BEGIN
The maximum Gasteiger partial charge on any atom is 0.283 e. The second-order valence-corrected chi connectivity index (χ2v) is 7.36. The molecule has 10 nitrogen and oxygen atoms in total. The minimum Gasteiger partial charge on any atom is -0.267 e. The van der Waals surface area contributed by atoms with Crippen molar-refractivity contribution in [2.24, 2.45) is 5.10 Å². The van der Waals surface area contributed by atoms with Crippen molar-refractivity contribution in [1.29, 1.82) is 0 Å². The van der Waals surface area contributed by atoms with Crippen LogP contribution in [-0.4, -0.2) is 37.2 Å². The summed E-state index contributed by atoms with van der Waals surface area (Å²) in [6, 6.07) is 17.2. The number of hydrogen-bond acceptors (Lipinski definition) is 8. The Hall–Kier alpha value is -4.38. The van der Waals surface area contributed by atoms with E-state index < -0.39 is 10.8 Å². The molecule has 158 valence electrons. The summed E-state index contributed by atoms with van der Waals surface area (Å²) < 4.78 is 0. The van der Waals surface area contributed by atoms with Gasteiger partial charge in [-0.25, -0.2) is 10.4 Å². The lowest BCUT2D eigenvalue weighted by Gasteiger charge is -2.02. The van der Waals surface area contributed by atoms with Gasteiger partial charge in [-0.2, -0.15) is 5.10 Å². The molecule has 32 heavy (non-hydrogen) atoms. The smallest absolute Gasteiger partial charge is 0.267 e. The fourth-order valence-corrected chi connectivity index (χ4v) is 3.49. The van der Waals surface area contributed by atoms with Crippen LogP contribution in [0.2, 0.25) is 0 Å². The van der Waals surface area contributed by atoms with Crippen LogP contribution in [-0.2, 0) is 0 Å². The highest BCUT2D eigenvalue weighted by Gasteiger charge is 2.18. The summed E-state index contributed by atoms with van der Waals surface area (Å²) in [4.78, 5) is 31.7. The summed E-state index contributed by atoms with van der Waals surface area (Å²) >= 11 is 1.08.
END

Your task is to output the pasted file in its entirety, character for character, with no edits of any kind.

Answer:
The maximum Gasteiger partial charge on any atom is 0.283 e. The second-order valence-corrected chi connectivity index (χ2v) is 7.36. The molecule has 10 nitrogen and oxygen atoms in total. The minimum Gasteiger partial charge on any atom is -0.267 e. The van der Waals surface area contributed by atoms with Crippen molar-refractivity contribution in [2.24, 2.45) is 5.10 Å². The van der Waals surface area contributed by atoms with Crippen molar-refractivity contribution in [1.29, 1.82) is 0 Å². The van der Waals surface area contributed by atoms with Crippen LogP contribution in [-0.4, -0.2) is 37.2 Å². The summed E-state index contributed by atoms with van der Waals surface area (Å²) in [6, 6.07) is 17.2. The number of hydrogen-bond acceptors (Lipinski definition) is 8. The Hall–Kier alpha value is -4.38. The van der Waals surface area contributed by atoms with E-state index < -0.39 is 10.8 Å². The molecule has 158 valence electrons. The summed E-state index contributed by atoms with van der Waals surface area (Å²) < 4.78 is 0. The van der Waals surface area contributed by atoms with Gasteiger partial charge in [-0.25, -0.2) is 10.4 Å². The lowest BCUT2D eigenvalue weighted by Gasteiger charge is -2.02. The van der Waals surface area contributed by atoms with Gasteiger partial charge in [-0.2, -0.15) is 5.10 Å². The molecule has 32 heavy (non-hydrogen) atoms. The smallest absolute Gasteiger partial charge is 0.267 e. The fourth-order valence-corrected chi connectivity index (χ4v) is 3.49. The van der Waals surface area contributed by atoms with Crippen LogP contribution in [0.2, 0.25) is 0 Å². The van der Waals surface area contributed by atoms with Crippen LogP contribution in [-0.2, 0) is 0 Å². The highest BCUT2D eigenvalue weighted by Gasteiger charge is 2.18. The summed E-state index contributed by atoms with van der Waals surface area (Å²) in [4.78, 5) is 31.7. The summed E-state index contributed by atoms with van der Waals surface area (Å²) >= 11 is 1.08.